The next area, “The Human Condition,” extends the theme from “Metamorphosis” and continues to be even more inspirational to viewers. This room hit me more on a personal level. Sawaya’s work here touches on diversity, human potential, the struggles we encounter, and the ability of the human spirit to overcome those struggles. With the work and his accompanying words, Sawaya encourages you to find your inner strength and live to your full potential with love and kindness towards others.
Following this room is one with a full T-rex skeleton, made to appeal to children, and to the inner child in adults. After this the room, the next area, “Through The Darkness,” takes a slightly more somber turn, greeting you with skulls. The first room of this area also features a figure barely holding on to a ledge with its fingertips, another holding a mask before its face, and another trying to break free from behind a wall. The second room of the area, while still serious with a figure trapped in a box and another breaking free from hands holding it back, has one piece in particular that lightens the mood a little again, “Ascension.” Sawaya asks in the wall text, “What will lift you up? Love? Faith? And once you are raised up, where is it you will go?” Nathan Sawaya is not afraid to touch on the fears, doubts, and struggles we encounter in life with his Lego brick art, but he always takes the opportunity to point out the light at the end of the tunnel as well.
The second to last area, “In Pieces,” shows some of the work produced in collaboration with photographer Dean West. While very successful, interesting pieces on their own, after coming through the journey Sawaya’s work took me through, I was a bit less impacted by it than I might otherwise have been had I seen “In Pieces” on its own. Logically it does not fit anywhere else in the exhibit, but emotionally it feels slightly out of place.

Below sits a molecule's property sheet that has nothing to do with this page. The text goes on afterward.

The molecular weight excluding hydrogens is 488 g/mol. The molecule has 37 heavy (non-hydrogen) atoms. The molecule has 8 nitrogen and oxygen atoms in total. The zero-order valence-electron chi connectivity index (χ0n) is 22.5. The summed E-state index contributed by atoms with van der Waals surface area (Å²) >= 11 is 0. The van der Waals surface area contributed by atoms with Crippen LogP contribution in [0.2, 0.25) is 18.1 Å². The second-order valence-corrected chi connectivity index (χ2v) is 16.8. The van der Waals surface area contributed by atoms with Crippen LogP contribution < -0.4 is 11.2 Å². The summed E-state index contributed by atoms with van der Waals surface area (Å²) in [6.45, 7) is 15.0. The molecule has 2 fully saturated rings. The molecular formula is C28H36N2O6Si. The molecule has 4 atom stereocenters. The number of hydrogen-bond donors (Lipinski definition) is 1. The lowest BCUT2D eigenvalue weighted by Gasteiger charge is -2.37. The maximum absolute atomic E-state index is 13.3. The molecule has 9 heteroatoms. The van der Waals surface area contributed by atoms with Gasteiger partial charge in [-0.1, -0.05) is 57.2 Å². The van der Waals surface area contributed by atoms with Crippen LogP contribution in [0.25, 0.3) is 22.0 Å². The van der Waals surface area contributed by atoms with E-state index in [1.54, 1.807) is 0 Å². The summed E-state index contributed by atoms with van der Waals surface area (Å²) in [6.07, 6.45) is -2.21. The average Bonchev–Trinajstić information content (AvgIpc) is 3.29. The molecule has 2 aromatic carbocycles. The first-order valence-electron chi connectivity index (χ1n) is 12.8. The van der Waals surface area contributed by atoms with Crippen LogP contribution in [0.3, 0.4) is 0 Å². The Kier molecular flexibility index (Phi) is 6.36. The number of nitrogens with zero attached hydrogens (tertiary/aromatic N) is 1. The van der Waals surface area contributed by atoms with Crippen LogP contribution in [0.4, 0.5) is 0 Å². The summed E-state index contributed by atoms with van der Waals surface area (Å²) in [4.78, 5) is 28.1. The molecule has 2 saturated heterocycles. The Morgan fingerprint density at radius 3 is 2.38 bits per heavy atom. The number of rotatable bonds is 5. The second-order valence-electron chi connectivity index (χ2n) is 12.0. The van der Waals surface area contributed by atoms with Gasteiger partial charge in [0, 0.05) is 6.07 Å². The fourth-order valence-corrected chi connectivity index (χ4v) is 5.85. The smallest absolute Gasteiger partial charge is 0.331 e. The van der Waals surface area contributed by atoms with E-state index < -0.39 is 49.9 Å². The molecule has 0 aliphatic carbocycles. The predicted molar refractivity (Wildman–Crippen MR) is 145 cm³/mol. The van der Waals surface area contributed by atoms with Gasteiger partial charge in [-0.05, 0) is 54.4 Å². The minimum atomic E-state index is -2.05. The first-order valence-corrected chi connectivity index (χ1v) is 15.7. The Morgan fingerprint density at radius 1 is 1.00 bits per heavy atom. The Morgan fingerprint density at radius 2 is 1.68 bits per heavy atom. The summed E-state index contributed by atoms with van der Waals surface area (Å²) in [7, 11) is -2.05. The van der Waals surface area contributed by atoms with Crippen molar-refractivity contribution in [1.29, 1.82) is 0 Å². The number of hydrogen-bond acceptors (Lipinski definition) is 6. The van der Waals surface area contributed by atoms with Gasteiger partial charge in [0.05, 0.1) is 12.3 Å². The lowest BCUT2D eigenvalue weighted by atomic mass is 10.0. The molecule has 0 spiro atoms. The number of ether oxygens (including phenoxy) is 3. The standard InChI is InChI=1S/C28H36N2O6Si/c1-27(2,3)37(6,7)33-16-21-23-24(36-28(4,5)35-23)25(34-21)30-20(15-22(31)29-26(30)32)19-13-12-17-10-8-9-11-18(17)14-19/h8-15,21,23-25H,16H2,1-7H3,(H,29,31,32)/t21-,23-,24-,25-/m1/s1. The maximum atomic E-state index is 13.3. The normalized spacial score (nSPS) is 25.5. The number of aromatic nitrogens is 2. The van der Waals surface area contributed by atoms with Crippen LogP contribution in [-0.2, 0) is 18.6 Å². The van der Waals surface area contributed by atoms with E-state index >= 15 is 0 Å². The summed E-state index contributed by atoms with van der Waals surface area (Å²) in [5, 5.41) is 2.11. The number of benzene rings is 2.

The final area of the exhibit on the ramp out is called “Your Gallery” and includes a work made specifically for its stay at the Pacific Science Center, “Be Different.” With its subject of salmon, it is particularly fitting for the Pacific Northwest, and the one rainbow-colored salmon turning to swim the opposite direction gives a clear message. The very last pieces in the exhibit are striking duo-chromatic portraits of his partner and wife, Courtney, and are a sweet way to end the show.
To anyone who is going to be in Seattle before the exhibit closes on September 11th or if it travels to a city near you, I could not more highly recommend seeing Nathan Sawaya’s Lego brick art. I went expecting to see art that is fun and novel, but his work was so much more than that. It was an inspiring experience to me as an artist and a person. While the medium makes it easily digestible for children and adults alike, do yourself a favor and read the labels for more than just the brick count. Reading the text along with viewing the work makes Sawaya’s artist statement increasingly clear and provides you with a one-on-one dialogue with the artist. Nathan Sawaya’s brick art takes you on an intimate journey and leaves you inspired, uplifted, and enriched.